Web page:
AI used to determine the cause of Alzheimer's disease and related disorders

AI used to determine the cause of Alzheimer’s disease and related disorders

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According to a study by Mount Sinai researchers, new artificial intelligence methods have revealed unexpected microscopic abnormalities that can predict cognitive impairment. These findings were published in the journal Acta Neuropathologica Communications this week.

“AI represents an entirely new paradigm for the study of dementia and will have a transformative effect on research into complex brain diseases, especially Alzheimer’s disease,” said co-corresponding author John Crary, MD, PhD, Professor of Pathology, Molecular and Cellular Medicine. , neuroscience, artificial intelligence, and human health, at the Icahn School of Medicine at Mount Sinai.

He added that “the deep learning approach has been applied to the prediction of cognitive impairment, a difficult problem for which there are currently no human histopathological diagnostic tools”.

The Mount Sinai team identified and analyzed the underlying architecture and cellular characteristics of two brain regions, the medial temporal lobe and the frontal cortex. In an effort to improve the standard of post-mortem assessment of the brain to identify signs of disease, researchers used a loosely supervised deep learning algorithm to examine images of human brain autopsy tissue slides from d a group of more than 700 elderly donors in order to predict the presence or absence. cognitive disorders.

The weakly supervised deep learning approach, they report, is able to handle noisy, limited, or imprecise sources to provide cues to label large amounts of training data in a supervised learning setting. This pattern was used to identify a reduction in Luxol Fast Blue staining, which is used to quantify the amount of myelin, the protective layer around brain nerves.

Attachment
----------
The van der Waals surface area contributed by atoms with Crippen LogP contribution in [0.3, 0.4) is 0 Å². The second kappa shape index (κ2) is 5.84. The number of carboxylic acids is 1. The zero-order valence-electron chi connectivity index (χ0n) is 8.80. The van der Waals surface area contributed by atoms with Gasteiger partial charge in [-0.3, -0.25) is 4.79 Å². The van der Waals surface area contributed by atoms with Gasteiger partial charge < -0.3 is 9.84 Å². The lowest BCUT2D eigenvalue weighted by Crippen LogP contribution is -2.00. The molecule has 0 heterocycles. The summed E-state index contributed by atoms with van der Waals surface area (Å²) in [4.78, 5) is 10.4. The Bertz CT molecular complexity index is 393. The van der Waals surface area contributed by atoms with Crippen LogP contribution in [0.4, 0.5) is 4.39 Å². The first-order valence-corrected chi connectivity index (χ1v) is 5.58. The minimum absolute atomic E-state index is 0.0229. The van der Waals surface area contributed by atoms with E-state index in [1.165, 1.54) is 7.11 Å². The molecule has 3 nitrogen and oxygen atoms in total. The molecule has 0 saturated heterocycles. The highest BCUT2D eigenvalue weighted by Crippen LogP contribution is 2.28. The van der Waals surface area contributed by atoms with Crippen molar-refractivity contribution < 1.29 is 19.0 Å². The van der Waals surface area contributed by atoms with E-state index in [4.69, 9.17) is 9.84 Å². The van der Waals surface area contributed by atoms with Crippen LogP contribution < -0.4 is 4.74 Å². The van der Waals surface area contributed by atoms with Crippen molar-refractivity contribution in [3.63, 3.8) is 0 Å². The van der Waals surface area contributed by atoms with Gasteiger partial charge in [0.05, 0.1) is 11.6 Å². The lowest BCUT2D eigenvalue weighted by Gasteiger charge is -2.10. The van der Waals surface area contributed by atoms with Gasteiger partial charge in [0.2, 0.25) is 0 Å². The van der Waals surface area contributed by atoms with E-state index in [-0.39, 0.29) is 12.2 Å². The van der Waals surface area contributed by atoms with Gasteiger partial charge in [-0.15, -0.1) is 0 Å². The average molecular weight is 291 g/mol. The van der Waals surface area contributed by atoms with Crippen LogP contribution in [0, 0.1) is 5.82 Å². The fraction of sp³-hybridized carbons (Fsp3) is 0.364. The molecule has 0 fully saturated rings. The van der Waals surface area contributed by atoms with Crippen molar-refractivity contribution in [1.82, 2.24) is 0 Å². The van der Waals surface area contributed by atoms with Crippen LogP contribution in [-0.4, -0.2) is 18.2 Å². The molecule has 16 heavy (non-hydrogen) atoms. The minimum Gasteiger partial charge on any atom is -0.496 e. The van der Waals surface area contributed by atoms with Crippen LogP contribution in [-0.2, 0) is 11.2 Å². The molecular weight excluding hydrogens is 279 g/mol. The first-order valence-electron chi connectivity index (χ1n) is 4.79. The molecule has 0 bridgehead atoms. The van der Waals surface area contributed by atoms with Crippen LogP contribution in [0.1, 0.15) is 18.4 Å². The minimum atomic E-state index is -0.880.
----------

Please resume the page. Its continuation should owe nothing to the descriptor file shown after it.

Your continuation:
The researchers identified a signal of cognitive impairment associated with a decrease in myelin staining; scattered in a non-uniform pattern through the fabric; and concentrated in white matter, which affects learning and brain function. Both sets of models trained and used by the researchers were able to predict the presence of cognitive impairment with better accuracy than random guessing.

The team believe that the decrease in staining intensity in particular areas of the brain identified by AI may serve as an evolutionary platform to assess the presence of brain impairment in other associated diseases. The methodology lays the groundwork for future studies, which could include the deployment of larger-scale artificial intelligence models as well as further dissection of the algorithms to increase their predictive accuracy and reliability. The team said that ultimately the goal of this neuropathological research program is to develop better diagnostic and treatment tools for people with Alzheimer’s disease and related disorders.

“Using AI allows us to examine exponentially more disease-relevant features, a powerful approach when applied to a complex system like the human brain,” said the co-corresponding author. Kurt W. Farrell, PhD, Assistant Professor of Molecular, and Cellular Pathology. Based on medicine, neuroscience, artificial intelligence and human health, at Icahn Mount Sinai. “Further interpretability research in the fields of neuropathology and artificial intelligence is essential, so that advances in deep learning can be translated to improve diagnostic and treatment approaches. Alzheimer’s disease and related disorders safely and effectively.

Senior author Andrew McKenzie, MD, PhD, co-chief research resident in the Department of Psychiatry at Icahn Mount Sinai, added, “Interpretive analysis was able to identify some, but not all, of the signals that artificial intelligence models used to make predictions about cognitive impairment. As a result, additional challenges remain for the deployment and interpretation of these powerful deep learning models in the field of neuropathology.

Researchers from the University of Texas Health Sciences Center in San Antonio, Texas, Newcastle University in Tyne, UK, Boston University School of Medicine in Boston, and UT Southwestern Medical Center in Dallas also contributed to this research.

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